Minimum Wage Increase: NYC Mayor Upping the Ante to $15

Plan will cost city more than $230 million and boost pay for contract, union workers

NYC Mayor Bill de Blasio
NYC Mayor Bill de Blasio (

Thirteen states and the District of Columbia have already agreed to raise the national minimum wage above $7.25, but none have committed to making it $15—except New York City Mayor Bill de Blasio. Workers in the Big Apple could expect to earn at least $15 an hour by the end of 2018.

The raises will cover 50,000 workers: 20,000 unionized workers and 30,000 employees of outside organizations whose services are paid for by the city. De Blasio, who is expected to make an official announcement today, has said he wants to raise the city’s minimum wage but that the state must agree.

Democratic Gov. Andrew Cuomo has also said he was gradually increasing the minimum hourly wage to $15 for many state university workers and that he wants state lawmakers to join in his efforts to provide the same for all workers.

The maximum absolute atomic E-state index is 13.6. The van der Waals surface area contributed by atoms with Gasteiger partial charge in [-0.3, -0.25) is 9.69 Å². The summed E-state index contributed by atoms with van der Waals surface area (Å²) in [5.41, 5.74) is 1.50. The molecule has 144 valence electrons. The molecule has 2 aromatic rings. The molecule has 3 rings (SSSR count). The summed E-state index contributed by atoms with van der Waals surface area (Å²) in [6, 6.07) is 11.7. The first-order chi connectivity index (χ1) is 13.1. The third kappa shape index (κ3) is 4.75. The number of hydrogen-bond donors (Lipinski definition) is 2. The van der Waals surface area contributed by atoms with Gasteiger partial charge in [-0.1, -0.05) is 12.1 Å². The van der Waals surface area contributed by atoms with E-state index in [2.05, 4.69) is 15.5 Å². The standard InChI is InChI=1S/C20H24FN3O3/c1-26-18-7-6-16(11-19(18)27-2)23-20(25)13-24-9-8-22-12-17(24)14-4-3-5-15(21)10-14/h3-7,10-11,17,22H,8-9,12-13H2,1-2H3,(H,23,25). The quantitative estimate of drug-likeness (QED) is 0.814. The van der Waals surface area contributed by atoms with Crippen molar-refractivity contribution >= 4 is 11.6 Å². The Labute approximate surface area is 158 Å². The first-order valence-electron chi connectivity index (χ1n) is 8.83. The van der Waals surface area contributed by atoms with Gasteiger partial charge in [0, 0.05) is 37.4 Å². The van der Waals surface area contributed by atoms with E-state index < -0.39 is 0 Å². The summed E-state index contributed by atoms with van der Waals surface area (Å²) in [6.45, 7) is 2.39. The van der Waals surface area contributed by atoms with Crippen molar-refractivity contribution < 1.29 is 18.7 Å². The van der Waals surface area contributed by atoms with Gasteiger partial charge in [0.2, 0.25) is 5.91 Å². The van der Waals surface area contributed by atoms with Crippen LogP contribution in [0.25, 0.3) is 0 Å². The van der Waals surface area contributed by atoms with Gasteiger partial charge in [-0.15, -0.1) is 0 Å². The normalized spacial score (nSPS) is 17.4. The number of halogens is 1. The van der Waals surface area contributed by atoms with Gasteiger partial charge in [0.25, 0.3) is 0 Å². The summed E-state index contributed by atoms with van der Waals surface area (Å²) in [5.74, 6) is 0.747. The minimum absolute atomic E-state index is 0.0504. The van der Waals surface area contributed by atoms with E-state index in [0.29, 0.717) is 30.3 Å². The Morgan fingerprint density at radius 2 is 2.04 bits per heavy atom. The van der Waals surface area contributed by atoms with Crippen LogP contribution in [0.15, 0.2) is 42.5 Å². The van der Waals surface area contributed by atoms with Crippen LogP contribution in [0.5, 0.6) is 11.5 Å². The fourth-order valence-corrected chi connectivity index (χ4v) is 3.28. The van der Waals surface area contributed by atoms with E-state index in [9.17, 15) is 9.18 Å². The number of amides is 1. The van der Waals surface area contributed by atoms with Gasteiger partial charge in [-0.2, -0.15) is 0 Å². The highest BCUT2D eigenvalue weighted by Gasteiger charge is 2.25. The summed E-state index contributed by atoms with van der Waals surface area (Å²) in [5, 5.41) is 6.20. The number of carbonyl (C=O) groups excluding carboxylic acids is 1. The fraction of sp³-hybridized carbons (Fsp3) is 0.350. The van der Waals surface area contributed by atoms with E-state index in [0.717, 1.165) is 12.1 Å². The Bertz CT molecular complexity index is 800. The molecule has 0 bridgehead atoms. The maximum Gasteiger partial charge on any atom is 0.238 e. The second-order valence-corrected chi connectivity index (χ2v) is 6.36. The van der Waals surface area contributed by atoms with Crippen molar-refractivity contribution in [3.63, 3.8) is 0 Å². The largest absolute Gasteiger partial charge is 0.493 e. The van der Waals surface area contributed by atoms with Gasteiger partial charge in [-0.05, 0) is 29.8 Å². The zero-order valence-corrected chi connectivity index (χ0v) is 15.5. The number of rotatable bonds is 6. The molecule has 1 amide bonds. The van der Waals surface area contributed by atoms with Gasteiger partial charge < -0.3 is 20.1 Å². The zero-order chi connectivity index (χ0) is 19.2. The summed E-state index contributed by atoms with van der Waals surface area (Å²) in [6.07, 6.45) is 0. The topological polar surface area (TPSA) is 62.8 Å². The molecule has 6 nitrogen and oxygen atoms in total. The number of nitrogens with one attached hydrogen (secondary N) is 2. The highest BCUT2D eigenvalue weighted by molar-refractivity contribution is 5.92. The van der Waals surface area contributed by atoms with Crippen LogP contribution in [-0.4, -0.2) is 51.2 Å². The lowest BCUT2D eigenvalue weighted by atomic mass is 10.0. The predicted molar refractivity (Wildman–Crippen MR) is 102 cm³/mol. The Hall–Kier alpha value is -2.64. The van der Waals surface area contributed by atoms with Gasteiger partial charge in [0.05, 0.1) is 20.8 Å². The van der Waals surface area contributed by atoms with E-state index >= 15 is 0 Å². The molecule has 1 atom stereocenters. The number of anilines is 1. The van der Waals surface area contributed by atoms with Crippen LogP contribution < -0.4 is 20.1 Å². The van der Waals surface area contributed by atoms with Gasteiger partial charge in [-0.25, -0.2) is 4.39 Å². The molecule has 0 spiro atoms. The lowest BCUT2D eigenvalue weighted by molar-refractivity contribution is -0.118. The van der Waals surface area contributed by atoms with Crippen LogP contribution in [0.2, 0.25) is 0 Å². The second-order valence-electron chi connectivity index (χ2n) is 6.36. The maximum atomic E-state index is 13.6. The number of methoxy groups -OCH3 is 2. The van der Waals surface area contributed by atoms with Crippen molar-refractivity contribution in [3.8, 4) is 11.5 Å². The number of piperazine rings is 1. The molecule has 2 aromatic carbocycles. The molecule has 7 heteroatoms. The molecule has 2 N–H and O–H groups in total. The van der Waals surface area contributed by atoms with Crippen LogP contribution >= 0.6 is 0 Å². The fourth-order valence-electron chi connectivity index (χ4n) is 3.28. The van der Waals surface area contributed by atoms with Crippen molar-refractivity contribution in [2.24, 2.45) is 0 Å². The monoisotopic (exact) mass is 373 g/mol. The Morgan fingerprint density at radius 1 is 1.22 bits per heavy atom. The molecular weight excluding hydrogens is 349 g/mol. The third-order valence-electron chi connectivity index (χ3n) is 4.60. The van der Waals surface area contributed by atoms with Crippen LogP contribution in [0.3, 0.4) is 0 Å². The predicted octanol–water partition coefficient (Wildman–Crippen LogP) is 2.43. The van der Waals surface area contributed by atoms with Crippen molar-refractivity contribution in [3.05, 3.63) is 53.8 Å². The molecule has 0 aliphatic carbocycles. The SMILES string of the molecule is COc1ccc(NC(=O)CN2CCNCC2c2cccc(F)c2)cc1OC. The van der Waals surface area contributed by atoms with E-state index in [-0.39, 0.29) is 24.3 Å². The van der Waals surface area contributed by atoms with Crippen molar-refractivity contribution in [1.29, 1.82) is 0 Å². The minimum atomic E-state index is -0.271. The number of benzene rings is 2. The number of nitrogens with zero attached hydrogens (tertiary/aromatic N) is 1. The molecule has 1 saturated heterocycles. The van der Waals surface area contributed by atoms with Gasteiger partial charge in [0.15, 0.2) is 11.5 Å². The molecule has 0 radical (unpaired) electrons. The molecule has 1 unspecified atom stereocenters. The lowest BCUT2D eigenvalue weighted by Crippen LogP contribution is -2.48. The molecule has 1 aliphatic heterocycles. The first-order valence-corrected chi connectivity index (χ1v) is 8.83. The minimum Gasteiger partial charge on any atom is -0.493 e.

De Blasio has been contacting unions that represent city workers, according to reports, and his plan would add addendums to their contracts to bring them up to $15 an hour by the end of 2018. Union workers currently make at least $11.79 an hour. The plan will reportedly cost the city an additional $36 million through 2020. The plan also includes contract employees, such as teacher aides and family and infant care workers. Those employees reportedly make around $11.50 an hour and a raise will cost the city an additional $202 million through 2020.

The highest wage agreed upon by a state in terms of an increase is Washington D.C., which stands to raise the wage to $11.50. Once New York City puts De Blasio’s plan in motion, it will be the highest increase in a city in the U.S.